It turned out where water could have appeared on Mercury

Scientists know there is water ice in the shadow of the steepest craters around Mercury's poles. But it remained

unclear how these water molecules ended up onplanet. Now a new simulation shows that approaching small bodies such as asteroids, comets and dust particles carry enough water to explain the ice sheets. The study could form the basis for new studies of water in exoplanetary systems. The work was published in the journal Icarus.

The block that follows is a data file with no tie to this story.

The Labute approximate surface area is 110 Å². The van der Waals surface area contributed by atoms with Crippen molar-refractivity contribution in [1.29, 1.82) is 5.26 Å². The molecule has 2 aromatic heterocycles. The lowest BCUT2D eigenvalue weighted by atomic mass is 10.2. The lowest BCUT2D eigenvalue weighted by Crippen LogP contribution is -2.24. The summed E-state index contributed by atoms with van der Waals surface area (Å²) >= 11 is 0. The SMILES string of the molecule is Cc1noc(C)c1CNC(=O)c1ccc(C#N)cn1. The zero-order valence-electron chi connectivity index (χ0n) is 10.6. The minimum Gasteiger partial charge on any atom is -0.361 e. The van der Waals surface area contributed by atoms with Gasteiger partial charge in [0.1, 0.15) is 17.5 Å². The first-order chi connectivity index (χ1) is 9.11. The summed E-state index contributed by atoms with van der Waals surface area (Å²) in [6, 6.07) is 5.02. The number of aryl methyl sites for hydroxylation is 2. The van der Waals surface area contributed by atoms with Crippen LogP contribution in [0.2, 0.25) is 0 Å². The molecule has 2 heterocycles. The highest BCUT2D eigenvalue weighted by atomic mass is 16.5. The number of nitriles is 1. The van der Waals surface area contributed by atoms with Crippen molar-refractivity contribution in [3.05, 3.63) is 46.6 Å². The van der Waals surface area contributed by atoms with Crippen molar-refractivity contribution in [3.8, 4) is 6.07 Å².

The fact that Mercury has water ice for a long timepuzzled scientists. After all, the planet has no atmosphere and is three times closer to the Sun than the Earth. As a result, water can only survive in huge dark craters on the surface of Mercury. However, it is not known how the water molecules ended up there.

The first author of the study, Katerina Frantseva fromThe Netherlands Institute for Space Research at the University of Groningen has developed an algorithm that simulates the impact of asteroids, comets and interplanetary dust particles on the planet's surface. It turns out that for a billion years, these bodies have brought enough water to Mercury to explain the amount that scientists are seeing now.

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